Tuesday Quick Hits: Biker Gangs, Uber Labor and the Cult of Duggar
by William Skink
Quick hits for a short week. Here are some articles I’ve been meaning to write posts about, but haven’t had the time.
First, when that daylight gunfight erupted in Waco, Texas, plenty of astute observers looked at the pictures of bikers mulling around amidst law enforcement and wondered if the scene would look different if the gun-toting gang members were black. Well, a leaked report examined by The Intercept sheds a little more light on the demographics of these bike gangs, and some of its membership may surprise:
A year before the deadly Texas shootout that killed nine people on May 17, a lengthy report by the Bureau of Alcohol, Tobacco, Firearms and Explosives detailed the involvement of U.S. military personnel and government employees in outlaw motorcycle gangs, or OMGs. A copy of the report was obtained by The Intercept.
The report lays out, in almost obsessive detail, the extent to which OMG members are represented in nearly every part of the military, and in federal and local government, from police and fire departments to state utility agencies. Specific examples from the report include dozens of Defense Department contractors with Secret or Top Secret clearances; multiple FBI contractors; radiological technicians with security clearances; U.S. Department of Homeland Security employees; Army, Navy and Air Force active-duty personnel, including from the special operations force community; and police officers.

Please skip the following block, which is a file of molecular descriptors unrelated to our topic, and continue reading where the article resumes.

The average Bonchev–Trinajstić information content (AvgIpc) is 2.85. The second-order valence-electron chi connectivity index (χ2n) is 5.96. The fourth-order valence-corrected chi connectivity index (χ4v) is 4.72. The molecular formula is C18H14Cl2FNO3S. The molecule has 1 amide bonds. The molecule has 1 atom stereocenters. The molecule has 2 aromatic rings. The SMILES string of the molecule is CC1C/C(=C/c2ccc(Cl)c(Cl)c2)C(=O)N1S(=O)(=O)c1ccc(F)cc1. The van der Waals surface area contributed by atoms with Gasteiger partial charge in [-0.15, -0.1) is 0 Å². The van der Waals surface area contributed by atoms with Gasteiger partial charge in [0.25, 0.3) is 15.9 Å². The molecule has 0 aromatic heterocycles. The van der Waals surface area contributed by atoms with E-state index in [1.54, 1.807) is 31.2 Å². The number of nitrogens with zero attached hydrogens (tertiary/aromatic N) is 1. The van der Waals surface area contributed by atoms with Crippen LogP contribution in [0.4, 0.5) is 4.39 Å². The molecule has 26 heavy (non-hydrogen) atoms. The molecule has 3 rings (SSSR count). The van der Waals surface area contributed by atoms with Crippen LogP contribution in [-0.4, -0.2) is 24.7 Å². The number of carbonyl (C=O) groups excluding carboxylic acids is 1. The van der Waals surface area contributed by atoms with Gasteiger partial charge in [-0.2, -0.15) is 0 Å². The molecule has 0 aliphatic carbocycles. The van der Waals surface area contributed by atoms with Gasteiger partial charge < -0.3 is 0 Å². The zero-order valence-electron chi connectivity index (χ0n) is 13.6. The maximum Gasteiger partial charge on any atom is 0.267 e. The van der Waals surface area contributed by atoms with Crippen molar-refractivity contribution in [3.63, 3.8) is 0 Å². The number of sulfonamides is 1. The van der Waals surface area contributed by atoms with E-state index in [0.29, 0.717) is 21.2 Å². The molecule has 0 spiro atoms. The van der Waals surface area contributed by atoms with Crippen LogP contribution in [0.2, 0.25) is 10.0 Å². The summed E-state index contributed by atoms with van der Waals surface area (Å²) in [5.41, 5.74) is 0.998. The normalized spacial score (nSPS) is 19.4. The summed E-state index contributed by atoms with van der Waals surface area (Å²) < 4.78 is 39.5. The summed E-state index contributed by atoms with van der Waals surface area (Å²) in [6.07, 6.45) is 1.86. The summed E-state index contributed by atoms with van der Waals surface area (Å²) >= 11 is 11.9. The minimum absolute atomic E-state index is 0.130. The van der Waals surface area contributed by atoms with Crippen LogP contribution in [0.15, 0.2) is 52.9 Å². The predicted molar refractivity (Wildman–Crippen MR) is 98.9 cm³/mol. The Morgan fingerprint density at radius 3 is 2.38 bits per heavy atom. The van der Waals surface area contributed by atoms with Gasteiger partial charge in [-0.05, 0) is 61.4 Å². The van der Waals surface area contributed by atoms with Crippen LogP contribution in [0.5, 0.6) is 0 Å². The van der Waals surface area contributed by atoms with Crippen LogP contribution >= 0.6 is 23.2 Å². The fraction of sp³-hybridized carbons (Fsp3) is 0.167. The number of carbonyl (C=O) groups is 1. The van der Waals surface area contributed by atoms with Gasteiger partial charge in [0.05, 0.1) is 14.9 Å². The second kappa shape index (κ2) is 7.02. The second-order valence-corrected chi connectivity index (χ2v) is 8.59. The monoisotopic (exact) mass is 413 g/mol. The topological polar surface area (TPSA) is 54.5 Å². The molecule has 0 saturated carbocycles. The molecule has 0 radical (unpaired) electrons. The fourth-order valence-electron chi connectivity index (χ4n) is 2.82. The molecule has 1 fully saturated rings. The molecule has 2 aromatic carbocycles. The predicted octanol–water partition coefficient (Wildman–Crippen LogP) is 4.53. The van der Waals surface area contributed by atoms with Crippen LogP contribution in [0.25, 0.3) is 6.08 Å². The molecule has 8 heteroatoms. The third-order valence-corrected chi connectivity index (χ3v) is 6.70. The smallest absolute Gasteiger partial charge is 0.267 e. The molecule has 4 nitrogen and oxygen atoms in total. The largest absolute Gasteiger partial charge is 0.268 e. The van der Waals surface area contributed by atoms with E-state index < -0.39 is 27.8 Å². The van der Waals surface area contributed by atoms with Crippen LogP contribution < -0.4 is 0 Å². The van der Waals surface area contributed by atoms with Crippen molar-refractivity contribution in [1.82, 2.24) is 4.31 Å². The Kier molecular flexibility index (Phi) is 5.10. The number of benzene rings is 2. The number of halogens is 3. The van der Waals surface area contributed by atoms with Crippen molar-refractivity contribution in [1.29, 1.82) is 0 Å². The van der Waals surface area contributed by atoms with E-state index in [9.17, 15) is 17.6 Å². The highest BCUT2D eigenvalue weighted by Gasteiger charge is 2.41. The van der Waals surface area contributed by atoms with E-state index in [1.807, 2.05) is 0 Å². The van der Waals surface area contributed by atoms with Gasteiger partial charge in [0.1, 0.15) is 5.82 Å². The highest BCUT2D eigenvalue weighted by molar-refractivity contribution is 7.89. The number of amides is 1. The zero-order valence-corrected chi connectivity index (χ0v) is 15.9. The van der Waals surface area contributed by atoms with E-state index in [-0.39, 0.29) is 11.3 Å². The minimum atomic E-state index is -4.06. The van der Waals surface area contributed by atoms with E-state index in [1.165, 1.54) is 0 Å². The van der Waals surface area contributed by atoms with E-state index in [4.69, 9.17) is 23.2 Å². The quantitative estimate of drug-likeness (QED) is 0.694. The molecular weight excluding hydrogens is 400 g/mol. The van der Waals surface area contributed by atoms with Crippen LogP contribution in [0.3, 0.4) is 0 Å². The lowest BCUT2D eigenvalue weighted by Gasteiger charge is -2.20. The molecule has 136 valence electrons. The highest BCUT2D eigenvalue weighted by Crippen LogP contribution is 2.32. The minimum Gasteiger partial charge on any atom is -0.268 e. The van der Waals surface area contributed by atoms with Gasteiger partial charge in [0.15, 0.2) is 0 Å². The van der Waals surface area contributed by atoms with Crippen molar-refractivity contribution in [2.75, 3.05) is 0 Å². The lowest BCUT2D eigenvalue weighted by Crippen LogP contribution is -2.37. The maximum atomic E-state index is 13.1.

It’s unclear what incentive drives these people to join outlaw biker gangs. Maybe they pay better than Uber? On that topic, Naked Capitalism has a piece on a surprising Wall Street Journal article about the “sharing” economy. One would assume the WSJ would be an ally of Uber, but the report doesn’t seem to pull any punches as it unpacks the myth of the sharing economy, calling out Uber specifically. From the WSJ article:
In the minds of critics, perhaps the worst offender in how it controls its labor force is Uber. Uber sets the prices that its drivers must accept, and has lately been in the habit of unilaterally squeezing drivers in two ways, both by lowering the rates drivers are paid per trip and increasing Uber’s cut of those wages….
Boosters of companies like Uber counter that they allow for relatively well-compensated work, on demand. When I asked them for comment, Uber officials pointed to previously released data suggesting just that. The most recent report, a collaboration between Uber and economist Alan Krueger, paints a fairly rosy picture of Uber’s job-creation abilities. Uber has said in the past that world-wide it is hiring 20,000 new drivers a month, and in this report it claims that in major American cities like Los Angeles and Washington, D.C., drivers are averaging more than $17 an hour.